Mathematics has always fascinated me and I have always wanted to talk about it, explain it, and share it. However, until I had a tenure-track university position and complete autonomy in the classroom I had no interest in being a teacher. Following someone else's rules about what content to present just was not interesting to me when I had a fascinating mathematical puzzle waiting to be solved.
In 1994 I joined the brand new University of Northern British Columbia and, among many other things, had the responsibility of designing and teaching the upper year algebra courses. This was interesting to me and the first Abstract Algebra class with three students went well. By January of 1995 I had a repetitive stress injury in my right hand and had to limit the amount of writing I did. The same three students and I had another class together in which I wrote almost nothing and we started an exploration in communicating mathematics that I continue to this day.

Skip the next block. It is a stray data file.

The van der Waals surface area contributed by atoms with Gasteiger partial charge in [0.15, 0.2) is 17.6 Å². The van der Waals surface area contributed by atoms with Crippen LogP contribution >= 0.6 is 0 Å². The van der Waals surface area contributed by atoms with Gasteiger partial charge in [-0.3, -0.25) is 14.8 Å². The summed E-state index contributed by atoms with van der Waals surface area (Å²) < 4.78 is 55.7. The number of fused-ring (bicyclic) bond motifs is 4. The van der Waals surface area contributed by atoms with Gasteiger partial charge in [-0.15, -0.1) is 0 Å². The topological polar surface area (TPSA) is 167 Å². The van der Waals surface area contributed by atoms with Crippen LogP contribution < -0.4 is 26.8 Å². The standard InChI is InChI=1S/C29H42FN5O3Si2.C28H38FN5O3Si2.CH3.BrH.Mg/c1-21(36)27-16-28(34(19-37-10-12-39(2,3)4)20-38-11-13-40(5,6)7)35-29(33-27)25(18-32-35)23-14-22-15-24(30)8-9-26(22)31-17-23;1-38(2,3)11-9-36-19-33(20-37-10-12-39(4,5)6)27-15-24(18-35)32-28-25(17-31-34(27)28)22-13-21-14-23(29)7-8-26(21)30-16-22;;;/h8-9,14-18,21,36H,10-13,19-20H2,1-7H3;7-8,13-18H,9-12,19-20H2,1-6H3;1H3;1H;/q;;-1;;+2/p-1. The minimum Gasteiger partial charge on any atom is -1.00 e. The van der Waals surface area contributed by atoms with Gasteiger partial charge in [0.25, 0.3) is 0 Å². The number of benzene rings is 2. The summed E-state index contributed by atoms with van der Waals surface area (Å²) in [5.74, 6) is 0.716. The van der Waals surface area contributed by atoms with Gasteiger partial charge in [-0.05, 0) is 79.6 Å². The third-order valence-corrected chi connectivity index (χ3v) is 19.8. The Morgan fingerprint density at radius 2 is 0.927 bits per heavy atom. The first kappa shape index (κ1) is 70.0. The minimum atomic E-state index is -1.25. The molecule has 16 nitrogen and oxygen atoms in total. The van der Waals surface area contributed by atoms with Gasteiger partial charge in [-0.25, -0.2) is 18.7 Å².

Since then I have spent much time thinking about the meta-level of communicating mathematics, that is, the analysis of what worked and what did not.
In this talk I will highlight some of the (funny, successful, and disastrous) approaches that I have used to try to communicate mathematics. I will also explore my version of analyzing what it is that I do.